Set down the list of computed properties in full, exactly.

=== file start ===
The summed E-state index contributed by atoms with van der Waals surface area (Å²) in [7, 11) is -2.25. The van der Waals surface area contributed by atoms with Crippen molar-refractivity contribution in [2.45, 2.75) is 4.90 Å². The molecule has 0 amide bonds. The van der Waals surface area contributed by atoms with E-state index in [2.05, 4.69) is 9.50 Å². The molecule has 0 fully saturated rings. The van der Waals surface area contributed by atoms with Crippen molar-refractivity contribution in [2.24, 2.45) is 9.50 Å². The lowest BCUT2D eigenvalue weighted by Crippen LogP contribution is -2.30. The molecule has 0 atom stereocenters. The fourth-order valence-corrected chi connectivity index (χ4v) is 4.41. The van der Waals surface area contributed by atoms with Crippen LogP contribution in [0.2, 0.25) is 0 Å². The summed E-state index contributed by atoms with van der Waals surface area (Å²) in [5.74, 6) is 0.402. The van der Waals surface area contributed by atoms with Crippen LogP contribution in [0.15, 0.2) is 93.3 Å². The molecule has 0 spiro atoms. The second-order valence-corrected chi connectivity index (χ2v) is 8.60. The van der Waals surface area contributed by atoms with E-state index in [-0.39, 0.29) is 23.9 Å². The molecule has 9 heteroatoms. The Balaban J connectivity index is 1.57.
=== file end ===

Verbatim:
The summed E-state index contributed by atoms with van der Waals surface area (Å²) in [7, 11) is -2.25. The van der Waals surface area contributed by atoms with Crippen molar-refractivity contribution in [2.45, 2.75) is 4.90 Å². The molecule has 0 amide bonds. The van der Waals surface area contributed by atoms with E-state index in [2.05, 4.69) is 9.50 Å². The molecule has 0 fully saturated rings. The van der Waals surface area contributed by atoms with Crippen molar-refractivity contribution in [2.24, 2.45) is 9.50 Å². The lowest BCUT2D eigenvalue weighted by Crippen LogP contribution is -2.30. The molecule has 0 atom stereocenters. The fourth-order valence-corrected chi connectivity index (χ4v) is 4.41. The van der Waals surface area contributed by atoms with Crippen LogP contribution in [0.2, 0.25) is 0 Å². The summed E-state index contributed by atoms with van der Waals surface area (Å²) in [5.74, 6) is 0.402. The van der Waals surface area contributed by atoms with Crippen LogP contribution in [0.15, 0.2) is 93.3 Å². The molecule has 0 spiro atoms. The second-order valence-corrected chi connectivity index (χ2v) is 8.60. The van der Waals surface area contributed by atoms with E-state index in [-0.39, 0.29) is 23.9 Å². The molecule has 9 heteroatoms. The Balaban J connectivity index is 1.57.